Soaker hoses laid down over corn seedlings, soon to be covered with mulch, will see to the watering needs of the bed through any summer drought. (Mary Lowther photo)

Soaker hoses laid down over corn seedlings, soon to be covered with mulch, will see to the watering needs of the bed through any summer drought. (Mary Lowther photo)

Mary Lowther column: Investing in soaker hoses is money well-spent

No-till gardening has a distinct advantage during drought

By Mary Lowther

We’re entering dry summer conditions and must use water judiciously. Luckily for me, I have already amassed enough soaker hoses plus a timer to water my whole garden according to protocols the CVRD lays out for most stages of drought. A timer with four openings attaches to a spigot in the back yard and each quadrant receives half an hour of watering, starting at 3 a.m. and ending at 5 a.m., every four days. If I had to water less frequently I’d plant my crops farther apart to allow roots to access more soil and if I couldn’t water at all, I’d yank out plants in between the others and watch them for dehydration. A well-nourished, fully mineralized soil holds water like a sponge, taking plants through a drought with a minimum of fuss, and adding compost tea every two weeks helps.

No-till gardening has a distinct advantage during drought because the undisturbed mycelium and fungi help to hold nutrients and water in place. In the spring we have regular rainfalls so most of our crops don’t need watering. I don’t wait until plants show water stress because they may never recover, especially cauliflower. Instead, I stick my finger in the soil up to my first knuckle and if it’s dry, I start watering.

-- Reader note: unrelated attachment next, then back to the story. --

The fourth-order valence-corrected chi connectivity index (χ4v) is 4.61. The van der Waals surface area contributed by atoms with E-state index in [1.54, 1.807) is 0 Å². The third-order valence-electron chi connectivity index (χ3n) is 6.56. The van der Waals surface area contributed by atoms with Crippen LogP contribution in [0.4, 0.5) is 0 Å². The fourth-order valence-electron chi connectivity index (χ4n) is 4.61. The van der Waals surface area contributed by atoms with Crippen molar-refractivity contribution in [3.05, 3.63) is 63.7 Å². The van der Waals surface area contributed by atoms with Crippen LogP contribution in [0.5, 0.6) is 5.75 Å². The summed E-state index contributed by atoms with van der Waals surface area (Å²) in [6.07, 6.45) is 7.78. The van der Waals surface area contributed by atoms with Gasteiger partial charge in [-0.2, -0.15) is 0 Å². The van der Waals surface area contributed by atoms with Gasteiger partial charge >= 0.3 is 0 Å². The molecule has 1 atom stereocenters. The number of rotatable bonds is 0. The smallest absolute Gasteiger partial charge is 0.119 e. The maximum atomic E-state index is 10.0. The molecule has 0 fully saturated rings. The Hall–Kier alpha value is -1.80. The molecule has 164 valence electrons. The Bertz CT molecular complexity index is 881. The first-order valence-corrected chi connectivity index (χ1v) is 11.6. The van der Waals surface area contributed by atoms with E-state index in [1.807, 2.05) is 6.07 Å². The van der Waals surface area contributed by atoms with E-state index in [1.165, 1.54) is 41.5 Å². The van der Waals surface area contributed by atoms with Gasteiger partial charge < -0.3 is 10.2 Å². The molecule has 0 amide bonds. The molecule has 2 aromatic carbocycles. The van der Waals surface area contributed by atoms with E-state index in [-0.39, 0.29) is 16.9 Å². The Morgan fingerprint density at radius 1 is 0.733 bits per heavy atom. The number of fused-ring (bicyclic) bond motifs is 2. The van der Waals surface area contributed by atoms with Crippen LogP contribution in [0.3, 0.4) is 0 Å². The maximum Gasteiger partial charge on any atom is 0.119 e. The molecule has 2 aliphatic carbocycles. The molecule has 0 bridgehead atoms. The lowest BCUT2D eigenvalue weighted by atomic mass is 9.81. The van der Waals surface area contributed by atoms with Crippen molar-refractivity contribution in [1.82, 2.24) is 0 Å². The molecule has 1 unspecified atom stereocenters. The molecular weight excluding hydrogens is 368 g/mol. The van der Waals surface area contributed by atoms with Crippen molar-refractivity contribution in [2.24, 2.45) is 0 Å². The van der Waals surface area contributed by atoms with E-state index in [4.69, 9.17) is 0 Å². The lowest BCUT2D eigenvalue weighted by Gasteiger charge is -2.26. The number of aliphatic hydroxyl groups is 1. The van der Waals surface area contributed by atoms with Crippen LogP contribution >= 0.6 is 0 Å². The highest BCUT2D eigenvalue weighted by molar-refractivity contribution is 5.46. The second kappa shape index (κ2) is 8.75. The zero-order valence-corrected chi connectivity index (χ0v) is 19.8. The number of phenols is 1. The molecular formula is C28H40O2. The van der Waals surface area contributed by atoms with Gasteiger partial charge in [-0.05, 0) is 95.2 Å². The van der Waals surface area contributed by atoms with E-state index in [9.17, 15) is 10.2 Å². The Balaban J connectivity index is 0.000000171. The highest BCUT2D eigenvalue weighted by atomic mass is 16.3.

Newly-sown seedlings require a sprinkling of water every day, maybe twice a day if it’s very dry, until they sprout, and then I put a soaker hose down and attach this to the watering timer.

If you can only afford one soaker hose per year, I recommend getting one because by the time you’re my age you’ll probably have enough to do the whole garden. When you discover that you use far less water and have far fewer weeds, slugs and sow bugs, you’ll never return to sprinklers.

When the weather gets hot and dry I lay on about six inches of mulch, consisting of hay, straw, newspapers, leaves or other dried vegetation — whatever’s available. One year I used stalks from herbs I had harvested and that sure smelled nice when I walked on it.

As the last of the crops come out of the ground, I rake off the mulch and sow cover crops in time for fall rains. When I’ve left mulch on the beds, hordes of slugs and sow bugs have orgies under the cosy warm canopy, ready to eradicate whatever I subsequently plant.

Please contact mary_lowther@yahoo.ca with questions and suggestions since I need all the help I can get.

Columngardening